I whisper to my husband, “Get the Benadryl. Let’s get it ready, just in case.”
My son sits staring into space, and I can tell that he’s making an effort to swallow. I know that he’s afraid and trying to figure out what’s happening in his throat. I keep up a conversation hoping that if I look unafraid my boy will be able to relax.
Then I notice that the hand holding my fork is shaking.
The thing about this particular fear is that it always takes me to the same place. Utter dependence. I pray without using any words. And I remember: this boy is loved. He is, and always will be, safe in his Father’s arms. All will be well. No matter what.
Only then do I start to breathe easily again.
I walk away from the table, stooped a little with fear, limping like Jacob.
The fear, like a hip out of joint, is not an entirely bad thing. I can’t feel it without remembering that I too wrestled with God. When failed fertility treatments and another month of bad news said, “Despair,” God gave me faith to grab the hem of His son’s robe, to pray and pray without letting go and to be healed. This boy, this good gift, was on the way.
Will I ever send my son to school without worrying that a stray spill on the cafeteria table might cause death to flare up in his throat?
We pray for healing. We pray for miracles.
Lately, the miracle I’ve been dreaming of looks a little different than the one I used to imagine. It isn’t a dream that my son grows out of his allergy (something that would be miraculous given the severity of his reactions). It isn’t a dream of supernatural, spontaneous healing, although I believe deeply that such things do happen. I may be a rational academic by training, but, like Shakespeare’s Hamlet, I know that “there are more things in heaven and earth, Horatio, than are dreamt of in your philosophy.”
The miracle looks more like this: a team of scientists and doctors at Mt. Sinai discovering that some children, fed a steady diet of baked milk proteins in carefully calibrated amounts, can increase their tolerance. They may never sit and drink a glass of milk, but they can eat a slice of cheese pizza at a class party without risk of anaphylaxis.
Suddenly, a healing touch straight from heaven seems . . . a little boring. A little limited. What seems truly miraculous is the divine at work in a doctor’s lab. The divine bringing hope to more than just one child. Miracles baked into muffins.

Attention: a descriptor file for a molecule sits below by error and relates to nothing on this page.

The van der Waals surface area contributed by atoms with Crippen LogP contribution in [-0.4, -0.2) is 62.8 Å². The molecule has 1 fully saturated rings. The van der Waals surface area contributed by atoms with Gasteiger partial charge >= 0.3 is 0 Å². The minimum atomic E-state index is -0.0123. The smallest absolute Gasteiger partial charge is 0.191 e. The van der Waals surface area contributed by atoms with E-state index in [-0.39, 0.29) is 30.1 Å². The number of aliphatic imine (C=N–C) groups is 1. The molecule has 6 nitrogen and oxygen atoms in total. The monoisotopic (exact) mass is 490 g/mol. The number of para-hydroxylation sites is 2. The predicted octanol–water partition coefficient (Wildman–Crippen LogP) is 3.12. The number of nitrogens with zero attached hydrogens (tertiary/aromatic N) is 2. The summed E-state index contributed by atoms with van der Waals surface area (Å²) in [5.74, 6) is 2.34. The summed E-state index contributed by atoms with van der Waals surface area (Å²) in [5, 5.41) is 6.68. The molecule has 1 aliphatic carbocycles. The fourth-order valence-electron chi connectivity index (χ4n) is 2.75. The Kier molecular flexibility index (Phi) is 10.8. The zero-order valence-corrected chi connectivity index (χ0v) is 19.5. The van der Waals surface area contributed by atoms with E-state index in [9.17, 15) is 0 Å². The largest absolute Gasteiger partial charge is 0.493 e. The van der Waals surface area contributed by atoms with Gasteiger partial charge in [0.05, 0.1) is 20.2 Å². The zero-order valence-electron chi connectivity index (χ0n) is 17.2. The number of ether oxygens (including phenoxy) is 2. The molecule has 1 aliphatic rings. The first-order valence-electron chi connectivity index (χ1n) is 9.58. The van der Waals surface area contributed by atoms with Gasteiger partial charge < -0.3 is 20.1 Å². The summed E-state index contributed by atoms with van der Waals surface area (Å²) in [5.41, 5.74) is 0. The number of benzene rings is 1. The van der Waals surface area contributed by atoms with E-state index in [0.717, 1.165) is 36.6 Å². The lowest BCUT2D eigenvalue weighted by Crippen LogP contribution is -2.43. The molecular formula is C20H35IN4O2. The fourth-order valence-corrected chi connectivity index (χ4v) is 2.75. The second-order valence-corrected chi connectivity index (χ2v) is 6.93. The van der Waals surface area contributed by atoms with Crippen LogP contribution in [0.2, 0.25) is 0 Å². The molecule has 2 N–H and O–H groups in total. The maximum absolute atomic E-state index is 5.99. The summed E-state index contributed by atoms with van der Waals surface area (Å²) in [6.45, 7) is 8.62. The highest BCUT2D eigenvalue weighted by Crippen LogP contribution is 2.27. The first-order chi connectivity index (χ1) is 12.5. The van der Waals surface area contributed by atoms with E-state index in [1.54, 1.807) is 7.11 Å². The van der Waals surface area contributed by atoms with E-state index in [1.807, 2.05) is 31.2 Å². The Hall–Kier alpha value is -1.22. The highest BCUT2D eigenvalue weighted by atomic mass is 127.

I keep a book of quotations. It looks exactly like any other journal, but it’s for a different kind of journaling. Journaling with the words of other writers, if you will. Here I scribble down quotations from all kinds of books: poetry, theology, memoir, literary theory, fiction, you name it. I write down anything I want to remember.
I recently finished Amy Boesky's memoir What We Have, in which she describes her attempts to live unafraid despite the hereditary cancer that had killed nearly every woman in her family. Toward the end, she writes: "Now, I wanted to ask the right questions, not give the right answers. Was that what it meant to grow up?"
This is exactly what growing up has meant for me. Fewer answers. Better questions. So much less fear.
When I was a child, I assumed that the adults around me had all the answers. Maybe all kids think that. I imagine it's the only way to keep the enormity of the whole strange, unfamiliar world at bay.
Here are just a few of the things I once thought I knew (or, at the very least, was sure I would know once I found the exact right book or expert): what happens when we die, why the innocent suffer, the eternal fate of those who've never heard the name Jesus, how to get children to sleep all night in their own beds . . . I'll stop there, but, trust me, I could go on.
I'm afraid that I, like so many Christians, have taken the imperative in I Peter to "be prepared to give an answer to everyone who asks you to give the reason for the hope that you have" just a little too far.
There is only one answer that we can all give with total confidence: Jesus.
Do we need to have answers neatly packaged for every question that plagues our culture (gay marriage, government debt, capital punishment, organic food vs locally grown)? Big, important questions proliferate all around us on a daily basis, and I applaud those who are (let's recall the rest of I Peter 3: 15 here), with "gentleness and respect," seeking out answers. But our faith does not rest on these things.
It's okay to say, "I don't know." More often than not, it's the only honest answer we can give.